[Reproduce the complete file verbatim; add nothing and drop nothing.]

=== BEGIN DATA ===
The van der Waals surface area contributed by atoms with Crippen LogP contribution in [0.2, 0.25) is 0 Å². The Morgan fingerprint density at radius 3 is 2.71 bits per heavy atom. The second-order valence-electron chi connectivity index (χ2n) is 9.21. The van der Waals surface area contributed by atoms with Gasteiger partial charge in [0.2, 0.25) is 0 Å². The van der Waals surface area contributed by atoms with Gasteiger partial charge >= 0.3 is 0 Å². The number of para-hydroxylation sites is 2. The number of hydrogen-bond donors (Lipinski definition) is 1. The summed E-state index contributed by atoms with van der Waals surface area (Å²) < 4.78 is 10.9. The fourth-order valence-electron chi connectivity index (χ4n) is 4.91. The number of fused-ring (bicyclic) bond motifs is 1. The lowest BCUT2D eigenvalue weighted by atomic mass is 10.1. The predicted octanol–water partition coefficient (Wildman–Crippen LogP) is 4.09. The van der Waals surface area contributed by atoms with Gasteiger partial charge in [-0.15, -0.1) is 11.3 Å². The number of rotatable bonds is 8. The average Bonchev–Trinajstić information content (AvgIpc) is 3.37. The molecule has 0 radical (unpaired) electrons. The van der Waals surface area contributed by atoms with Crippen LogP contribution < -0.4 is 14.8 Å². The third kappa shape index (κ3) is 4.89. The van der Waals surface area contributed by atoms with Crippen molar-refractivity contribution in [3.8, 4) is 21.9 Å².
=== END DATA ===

The van der Waals surface area contributed by atoms with Crippen LogP contribution in [0.2, 0.25) is 0 Å². The Morgan fingerprint density at radius 3 is 2.71 bits per heavy atom. The second-order valence-electron chi connectivity index (χ2n) is 9.21. The van der Waals surface area contributed by atoms with Gasteiger partial charge in [0.2, 0.25) is 0 Å². The van der Waals surface area contributed by atoms with Gasteiger partial charge >= 0.3 is 0 Å². The number of para-hydroxylation sites is 2. The number of hydrogen-bond donors (Lipinski definition) is 1. The summed E-state index contributed by atoms with van der Waals surface area (Å²) < 4.78 is 10.9. The fourth-order valence-electron chi connectivity index (χ4n) is 4.91. The number of fused-ring (bicyclic) bond motifs is 1. The lowest BCUT2D eigenvalue weighted by atomic mass is 10.1. The predicted octanol–water partition coefficient (Wildman–Crippen LogP) is 4.09. The van der Waals surface area contributed by atoms with Gasteiger partial charge in [-0.15, -0.1) is 11.3 Å². The number of rotatable bonds is 8. The average Bonchev–Trinajstić information content (AvgIpc) is 3.37. The molecule has 0 radical (unpaired) electrons. The van der Waals surface area contributed by atoms with Crippen LogP contribution < -0.4 is 14.8 Å². The third kappa shape index (κ3) is 4.89. The van der Waals surface area contributed by atoms with Crippen molar-refractivity contribution in [3.8, 4) is 21.9 Å².